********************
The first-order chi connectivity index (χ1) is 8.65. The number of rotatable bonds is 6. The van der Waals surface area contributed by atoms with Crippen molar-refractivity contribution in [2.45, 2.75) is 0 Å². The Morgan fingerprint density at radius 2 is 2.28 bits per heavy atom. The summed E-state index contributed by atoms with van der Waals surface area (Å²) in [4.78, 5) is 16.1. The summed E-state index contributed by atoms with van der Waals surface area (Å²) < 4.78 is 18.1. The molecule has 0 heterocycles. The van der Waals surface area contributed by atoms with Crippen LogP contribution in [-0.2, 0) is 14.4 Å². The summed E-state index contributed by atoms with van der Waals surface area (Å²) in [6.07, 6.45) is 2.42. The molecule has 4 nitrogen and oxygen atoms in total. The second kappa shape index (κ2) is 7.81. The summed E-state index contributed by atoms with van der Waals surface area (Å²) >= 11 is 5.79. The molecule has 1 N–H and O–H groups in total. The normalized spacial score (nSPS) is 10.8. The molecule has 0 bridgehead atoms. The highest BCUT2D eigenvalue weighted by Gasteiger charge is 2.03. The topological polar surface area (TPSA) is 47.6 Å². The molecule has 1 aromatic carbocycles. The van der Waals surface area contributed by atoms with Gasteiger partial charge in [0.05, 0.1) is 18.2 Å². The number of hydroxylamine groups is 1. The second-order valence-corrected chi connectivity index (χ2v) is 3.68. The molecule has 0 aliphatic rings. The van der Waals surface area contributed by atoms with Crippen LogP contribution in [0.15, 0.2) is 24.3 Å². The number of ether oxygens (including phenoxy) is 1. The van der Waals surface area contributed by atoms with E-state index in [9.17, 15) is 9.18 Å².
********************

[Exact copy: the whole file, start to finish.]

The first-order chi connectivity index (χ1) is 8.65. The number of rotatable bonds is 6. The van der Waals surface area contributed by atoms with Crippen molar-refractivity contribution in [2.45, 2.75) is 0 Å². The Morgan fingerprint density at radius 2 is 2.28 bits per heavy atom. The summed E-state index contributed by atoms with van der Waals surface area (Å²) in [4.78, 5) is 16.1. The summed E-state index contributed by atoms with van der Waals surface area (Å²) < 4.78 is 18.1. The molecule has 0 heterocycles. The van der Waals surface area contributed by atoms with Crippen LogP contribution in [-0.2, 0) is 14.4 Å². The summed E-state index contributed by atoms with van der Waals surface area (Å²) in [6.07, 6.45) is 2.42. The molecule has 4 nitrogen and oxygen atoms in total. The second kappa shape index (κ2) is 7.81. The summed E-state index contributed by atoms with van der Waals surface area (Å²) >= 11 is 5.79. The molecule has 1 N–H and O–H groups in total. The normalized spacial score (nSPS) is 10.8. The molecule has 0 bridgehead atoms. The highest BCUT2D eigenvalue weighted by Gasteiger charge is 2.03. The topological polar surface area (TPSA) is 47.6 Å². The molecule has 1 aromatic carbocycles. The van der Waals surface area contributed by atoms with Gasteiger partial charge in [0.05, 0.1) is 18.2 Å². The number of hydroxylamine groups is 1. The second-order valence-corrected chi connectivity index (χ2v) is 3.68. The molecule has 0 aliphatic rings. The van der Waals surface area contributed by atoms with Crippen LogP contribution in [0.15, 0.2) is 24.3 Å². The number of ether oxygens (including phenoxy) is 1. The van der Waals surface area contributed by atoms with E-state index in [9.17, 15) is 9.18 Å².